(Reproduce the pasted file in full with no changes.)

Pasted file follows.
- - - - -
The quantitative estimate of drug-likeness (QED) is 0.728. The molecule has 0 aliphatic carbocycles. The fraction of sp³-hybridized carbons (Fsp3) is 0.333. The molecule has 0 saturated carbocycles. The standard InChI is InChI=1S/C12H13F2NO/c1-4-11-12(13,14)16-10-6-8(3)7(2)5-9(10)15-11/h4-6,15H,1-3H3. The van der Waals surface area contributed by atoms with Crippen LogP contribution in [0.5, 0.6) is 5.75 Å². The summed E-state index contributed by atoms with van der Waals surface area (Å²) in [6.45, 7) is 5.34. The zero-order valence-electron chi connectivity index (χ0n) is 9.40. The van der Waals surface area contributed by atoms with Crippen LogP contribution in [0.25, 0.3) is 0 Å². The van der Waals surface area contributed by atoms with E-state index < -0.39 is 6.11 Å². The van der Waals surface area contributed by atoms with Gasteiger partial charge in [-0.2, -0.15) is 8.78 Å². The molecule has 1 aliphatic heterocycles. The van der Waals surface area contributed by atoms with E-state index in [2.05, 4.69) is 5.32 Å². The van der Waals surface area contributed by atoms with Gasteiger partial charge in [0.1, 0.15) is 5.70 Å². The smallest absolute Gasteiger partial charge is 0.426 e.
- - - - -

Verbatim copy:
The quantitative estimate of drug-likeness (QED) is 0.728. The molecule has 0 aliphatic carbocycles. The fraction of sp³-hybridized carbons (Fsp3) is 0.333. The molecule has 0 saturated carbocycles. The standard InChI is InChI=1S/C12H13F2NO/c1-4-11-12(13,14)16-10-6-8(3)7(2)5-9(10)15-11/h4-6,15H,1-3H3. The van der Waals surface area contributed by atoms with Crippen LogP contribution in [0.5, 0.6) is 5.75 Å². The summed E-state index contributed by atoms with van der Waals surface area (Å²) in [6.45, 7) is 5.34. The zero-order valence-electron chi connectivity index (χ0n) is 9.40. The van der Waals surface area contributed by atoms with Crippen LogP contribution in [0.25, 0.3) is 0 Å². The van der Waals surface area contributed by atoms with E-state index < -0.39 is 6.11 Å². The van der Waals surface area contributed by atoms with Gasteiger partial charge in [-0.2, -0.15) is 8.78 Å². The molecule has 1 aliphatic heterocycles. The van der Waals surface area contributed by atoms with E-state index in [2.05, 4.69) is 5.32 Å². The van der Waals surface area contributed by atoms with Gasteiger partial charge in [0.1, 0.15) is 5.70 Å². The smallest absolute Gasteiger partial charge is 0.426 e.